The role of Epstein-Barr virus (EBV) in the pathogenesis of breast cancer has been of long-standing interest to the field. Breast epithelial cells can be infected by EBV through direct contact with EBV-bearing lympho-blastoid cells, and EBV infection has recently been shown to confer breast cancer cells an increased resistance to chemotherapeutic drugs. In this study, we established EBV-infected breast cancer MCF7 and BT474 cells and demonstrated that EBV infection promotes tumorigenic activity of breast cancer cells. Firstly, we showed that the EBV-infected MCF7-A and BT474-A cells exhibited increased anchorage-independent growth in soft agar. The increased colony formation capacity in soft agar was associated with increased expression and activation of HER2/HER3 signaling cascades, as evidenced by the findings that the treatment of HER2 antibody trastuzumab (Herceptin), phosphatidylinositol 3-kinase inhibitor, or MEK inhibitor completely abolished the tumorigenic capacity. In the EBV-infected breast cancer cells, the expression of EBV latency genes including EBNA1, EBER1, and BARFO was detected. We next showed that BARFO alone was sufficient to efficiently up-regulate HER2/HER3 expression and promoted tumorigenic activity in MCF7 and BT474 cells by the use of both overexpression and small interfering RNA knock-down. Collectively, we demonstrated that EBV-encoded BARF0 promotes the tumorigenic activity of breast cancer cells through activation of HER2/ HER3 signaling cascades.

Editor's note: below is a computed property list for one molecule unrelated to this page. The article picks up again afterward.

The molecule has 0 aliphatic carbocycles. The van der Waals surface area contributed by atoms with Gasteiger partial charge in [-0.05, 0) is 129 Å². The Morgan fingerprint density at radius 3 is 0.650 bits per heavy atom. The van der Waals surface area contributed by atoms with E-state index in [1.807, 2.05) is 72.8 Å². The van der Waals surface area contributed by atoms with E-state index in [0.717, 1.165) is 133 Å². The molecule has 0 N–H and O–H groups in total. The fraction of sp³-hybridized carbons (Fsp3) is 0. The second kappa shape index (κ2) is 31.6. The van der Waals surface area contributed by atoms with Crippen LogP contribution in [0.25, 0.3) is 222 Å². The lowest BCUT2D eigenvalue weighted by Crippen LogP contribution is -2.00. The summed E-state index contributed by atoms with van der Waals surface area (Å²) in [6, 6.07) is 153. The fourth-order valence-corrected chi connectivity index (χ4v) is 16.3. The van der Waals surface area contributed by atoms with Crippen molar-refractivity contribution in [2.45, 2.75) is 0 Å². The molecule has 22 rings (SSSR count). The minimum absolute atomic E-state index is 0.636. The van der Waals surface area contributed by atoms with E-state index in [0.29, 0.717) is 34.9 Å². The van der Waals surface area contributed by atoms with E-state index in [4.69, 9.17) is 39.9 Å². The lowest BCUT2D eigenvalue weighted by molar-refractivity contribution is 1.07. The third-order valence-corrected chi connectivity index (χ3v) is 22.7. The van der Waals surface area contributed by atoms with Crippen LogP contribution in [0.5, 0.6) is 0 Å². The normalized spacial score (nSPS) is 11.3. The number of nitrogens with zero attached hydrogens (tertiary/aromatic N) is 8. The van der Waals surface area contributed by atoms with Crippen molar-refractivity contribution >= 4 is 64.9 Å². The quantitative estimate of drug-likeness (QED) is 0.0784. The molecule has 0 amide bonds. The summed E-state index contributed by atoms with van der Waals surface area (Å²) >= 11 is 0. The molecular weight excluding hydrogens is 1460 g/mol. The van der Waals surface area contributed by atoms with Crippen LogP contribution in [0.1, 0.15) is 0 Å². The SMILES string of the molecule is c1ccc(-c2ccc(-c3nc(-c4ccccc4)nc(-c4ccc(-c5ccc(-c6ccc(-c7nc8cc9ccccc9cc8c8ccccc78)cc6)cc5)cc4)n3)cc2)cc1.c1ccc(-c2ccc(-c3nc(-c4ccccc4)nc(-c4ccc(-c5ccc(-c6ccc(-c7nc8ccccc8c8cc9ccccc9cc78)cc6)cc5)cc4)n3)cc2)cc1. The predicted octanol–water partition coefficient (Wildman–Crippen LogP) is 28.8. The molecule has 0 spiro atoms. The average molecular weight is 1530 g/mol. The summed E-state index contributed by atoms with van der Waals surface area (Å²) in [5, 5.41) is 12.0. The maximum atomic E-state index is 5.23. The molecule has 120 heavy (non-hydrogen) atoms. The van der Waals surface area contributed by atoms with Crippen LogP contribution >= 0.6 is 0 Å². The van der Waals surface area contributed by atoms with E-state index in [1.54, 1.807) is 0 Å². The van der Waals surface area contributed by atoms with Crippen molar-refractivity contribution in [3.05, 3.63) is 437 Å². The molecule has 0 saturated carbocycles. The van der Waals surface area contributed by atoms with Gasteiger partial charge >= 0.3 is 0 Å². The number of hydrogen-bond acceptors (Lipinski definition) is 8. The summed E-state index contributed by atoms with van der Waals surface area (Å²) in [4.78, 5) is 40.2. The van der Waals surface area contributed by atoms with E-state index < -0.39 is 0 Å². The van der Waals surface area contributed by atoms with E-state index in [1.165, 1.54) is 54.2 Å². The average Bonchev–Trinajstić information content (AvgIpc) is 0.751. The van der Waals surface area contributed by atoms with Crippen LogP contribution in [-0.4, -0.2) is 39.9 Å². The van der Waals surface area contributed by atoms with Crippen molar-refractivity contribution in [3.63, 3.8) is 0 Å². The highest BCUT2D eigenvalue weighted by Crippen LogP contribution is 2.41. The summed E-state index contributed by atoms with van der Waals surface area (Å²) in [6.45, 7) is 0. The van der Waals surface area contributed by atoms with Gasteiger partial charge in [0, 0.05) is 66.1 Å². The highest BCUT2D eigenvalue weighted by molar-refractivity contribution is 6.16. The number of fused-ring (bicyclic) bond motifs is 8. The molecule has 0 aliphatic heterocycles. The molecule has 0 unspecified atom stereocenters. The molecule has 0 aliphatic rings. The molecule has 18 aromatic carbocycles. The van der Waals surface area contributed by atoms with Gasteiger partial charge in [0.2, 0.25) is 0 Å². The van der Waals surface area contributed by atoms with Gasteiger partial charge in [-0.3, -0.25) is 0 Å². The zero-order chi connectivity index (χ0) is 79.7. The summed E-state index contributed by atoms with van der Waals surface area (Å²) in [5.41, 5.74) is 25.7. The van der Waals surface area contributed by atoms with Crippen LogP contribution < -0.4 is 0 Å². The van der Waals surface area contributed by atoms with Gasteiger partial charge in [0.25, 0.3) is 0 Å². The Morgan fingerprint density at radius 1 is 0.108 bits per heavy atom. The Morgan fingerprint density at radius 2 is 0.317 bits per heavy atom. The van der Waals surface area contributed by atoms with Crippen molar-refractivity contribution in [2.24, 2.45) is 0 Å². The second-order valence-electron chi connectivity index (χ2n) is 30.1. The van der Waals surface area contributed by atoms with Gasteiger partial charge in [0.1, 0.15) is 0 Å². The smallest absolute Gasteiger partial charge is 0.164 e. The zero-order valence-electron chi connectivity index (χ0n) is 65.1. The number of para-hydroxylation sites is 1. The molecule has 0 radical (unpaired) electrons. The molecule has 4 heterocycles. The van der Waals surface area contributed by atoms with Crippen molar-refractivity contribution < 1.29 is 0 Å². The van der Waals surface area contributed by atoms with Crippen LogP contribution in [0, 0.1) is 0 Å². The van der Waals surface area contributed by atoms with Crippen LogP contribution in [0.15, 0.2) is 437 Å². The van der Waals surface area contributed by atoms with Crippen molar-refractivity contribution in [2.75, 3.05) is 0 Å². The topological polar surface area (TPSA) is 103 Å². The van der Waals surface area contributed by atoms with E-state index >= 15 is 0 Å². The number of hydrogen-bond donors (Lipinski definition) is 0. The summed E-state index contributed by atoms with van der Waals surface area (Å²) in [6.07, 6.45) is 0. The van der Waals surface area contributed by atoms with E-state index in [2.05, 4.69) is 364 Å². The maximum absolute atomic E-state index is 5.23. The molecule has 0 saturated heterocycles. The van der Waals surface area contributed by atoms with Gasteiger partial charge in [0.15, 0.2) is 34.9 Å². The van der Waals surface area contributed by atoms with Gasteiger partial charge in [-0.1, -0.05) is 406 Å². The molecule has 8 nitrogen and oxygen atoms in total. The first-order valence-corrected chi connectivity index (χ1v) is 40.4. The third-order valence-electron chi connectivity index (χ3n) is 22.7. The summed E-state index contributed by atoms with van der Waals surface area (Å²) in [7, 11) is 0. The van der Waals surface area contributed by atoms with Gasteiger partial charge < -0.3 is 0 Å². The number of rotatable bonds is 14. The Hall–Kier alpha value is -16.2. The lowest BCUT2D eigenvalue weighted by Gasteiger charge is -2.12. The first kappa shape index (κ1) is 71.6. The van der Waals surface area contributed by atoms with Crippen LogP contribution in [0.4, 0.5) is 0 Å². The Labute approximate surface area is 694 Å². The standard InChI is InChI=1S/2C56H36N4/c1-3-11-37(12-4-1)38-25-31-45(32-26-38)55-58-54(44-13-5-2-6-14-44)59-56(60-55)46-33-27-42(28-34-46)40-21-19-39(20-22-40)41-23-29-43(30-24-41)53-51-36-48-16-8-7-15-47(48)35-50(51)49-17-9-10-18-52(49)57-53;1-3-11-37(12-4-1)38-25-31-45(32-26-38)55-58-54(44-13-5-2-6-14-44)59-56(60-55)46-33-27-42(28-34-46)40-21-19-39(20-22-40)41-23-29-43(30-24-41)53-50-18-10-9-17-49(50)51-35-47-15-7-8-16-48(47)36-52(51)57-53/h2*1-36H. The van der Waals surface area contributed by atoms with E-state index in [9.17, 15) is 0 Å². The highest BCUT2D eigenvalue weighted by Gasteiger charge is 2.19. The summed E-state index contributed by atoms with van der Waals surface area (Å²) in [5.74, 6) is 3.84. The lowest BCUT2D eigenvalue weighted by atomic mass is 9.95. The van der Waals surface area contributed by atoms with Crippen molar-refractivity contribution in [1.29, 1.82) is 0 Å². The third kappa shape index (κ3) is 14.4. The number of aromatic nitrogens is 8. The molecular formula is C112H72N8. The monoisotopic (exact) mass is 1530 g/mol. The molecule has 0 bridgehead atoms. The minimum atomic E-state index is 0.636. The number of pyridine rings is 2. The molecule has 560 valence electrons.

ASJC Scopus subject areas
- Insect Science